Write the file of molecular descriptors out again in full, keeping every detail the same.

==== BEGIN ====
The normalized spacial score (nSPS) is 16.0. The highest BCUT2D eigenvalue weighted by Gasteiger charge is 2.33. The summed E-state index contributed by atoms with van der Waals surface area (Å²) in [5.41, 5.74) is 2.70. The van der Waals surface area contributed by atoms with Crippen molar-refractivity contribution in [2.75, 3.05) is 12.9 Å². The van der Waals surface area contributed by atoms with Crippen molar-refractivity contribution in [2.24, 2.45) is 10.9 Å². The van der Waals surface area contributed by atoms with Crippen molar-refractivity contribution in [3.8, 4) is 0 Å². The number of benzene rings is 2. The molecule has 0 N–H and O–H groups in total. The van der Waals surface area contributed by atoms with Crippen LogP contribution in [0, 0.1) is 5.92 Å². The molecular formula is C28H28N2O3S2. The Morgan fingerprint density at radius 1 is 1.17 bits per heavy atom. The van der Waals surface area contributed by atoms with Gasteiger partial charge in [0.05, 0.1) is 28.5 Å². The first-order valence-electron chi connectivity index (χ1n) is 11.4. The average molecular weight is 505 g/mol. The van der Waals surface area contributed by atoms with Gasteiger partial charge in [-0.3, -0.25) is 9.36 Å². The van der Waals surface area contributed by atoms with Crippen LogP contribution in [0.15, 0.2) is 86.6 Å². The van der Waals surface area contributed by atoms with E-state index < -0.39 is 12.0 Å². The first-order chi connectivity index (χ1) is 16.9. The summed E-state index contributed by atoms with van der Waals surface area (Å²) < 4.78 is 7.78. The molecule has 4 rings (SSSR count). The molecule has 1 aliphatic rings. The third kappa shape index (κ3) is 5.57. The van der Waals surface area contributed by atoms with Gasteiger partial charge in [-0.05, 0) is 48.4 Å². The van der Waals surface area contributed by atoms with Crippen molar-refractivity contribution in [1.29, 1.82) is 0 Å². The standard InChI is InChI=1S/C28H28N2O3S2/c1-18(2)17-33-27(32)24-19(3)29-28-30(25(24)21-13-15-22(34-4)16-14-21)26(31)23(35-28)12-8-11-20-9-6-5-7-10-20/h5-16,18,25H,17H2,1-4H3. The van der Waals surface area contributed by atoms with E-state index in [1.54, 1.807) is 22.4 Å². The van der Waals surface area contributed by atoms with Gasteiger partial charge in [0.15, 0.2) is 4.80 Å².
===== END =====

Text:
The normalized spacial score (nSPS) is 16.0. The highest BCUT2D eigenvalue weighted by Gasteiger charge is 2.33. The summed E-state index contributed by atoms with van der Waals surface area (Å²) in [5.41, 5.74) is 2.70. The van der Waals surface area contributed by atoms with Crippen molar-refractivity contribution in [2.75, 3.05) is 12.9 Å². The van der Waals surface area contributed by atoms with Crippen molar-refractivity contribution in [2.24, 2.45) is 10.9 Å². The van der Waals surface area contributed by atoms with Crippen molar-refractivity contribution in [3.8, 4) is 0 Å². The number of benzene rings is 2. The molecule has 0 N–H and O–H groups in total. The van der Waals surface area contributed by atoms with Crippen LogP contribution in [0, 0.1) is 5.92 Å². The molecular formula is C28H28N2O3S2. The Morgan fingerprint density at radius 1 is 1.17 bits per heavy atom. The van der Waals surface area contributed by atoms with Gasteiger partial charge in [0.05, 0.1) is 28.5 Å². The first-order valence-electron chi connectivity index (χ1n) is 11.4. The average molecular weight is 505 g/mol. The van der Waals surface area contributed by atoms with Gasteiger partial charge in [-0.3, -0.25) is 9.36 Å². The van der Waals surface area contributed by atoms with Crippen LogP contribution in [0.15, 0.2) is 86.6 Å². The van der Waals surface area contributed by atoms with E-state index < -0.39 is 12.0 Å². The first-order chi connectivity index (χ1) is 16.9. The summed E-state index contributed by atoms with van der Waals surface area (Å²) < 4.78 is 7.78. The molecule has 4 rings (SSSR count). The molecule has 1 aliphatic rings. The third kappa shape index (κ3) is 5.57. The van der Waals surface area contributed by atoms with Gasteiger partial charge in [-0.05, 0) is 48.4 Å². The van der Waals surface area contributed by atoms with Crippen molar-refractivity contribution in [1.29, 1.82) is 0 Å². The standard InChI is InChI=1S/C28H28N2O3S2/c1-18(2)17-33-27(32)24-19(3)29-28-30(25(24)21-13-15-22(34-4)16-14-21)26(31)23(35-28)12-8-11-20-9-6-5-7-10-20/h5-16,18,25H,17H2,1-4H3. The van der Waals surface area contributed by atoms with E-state index in [1.54, 1.807) is 22.4 Å². The van der Waals surface area contributed by atoms with Gasteiger partial charge in [0.15, 0.2) is 4.80 Å².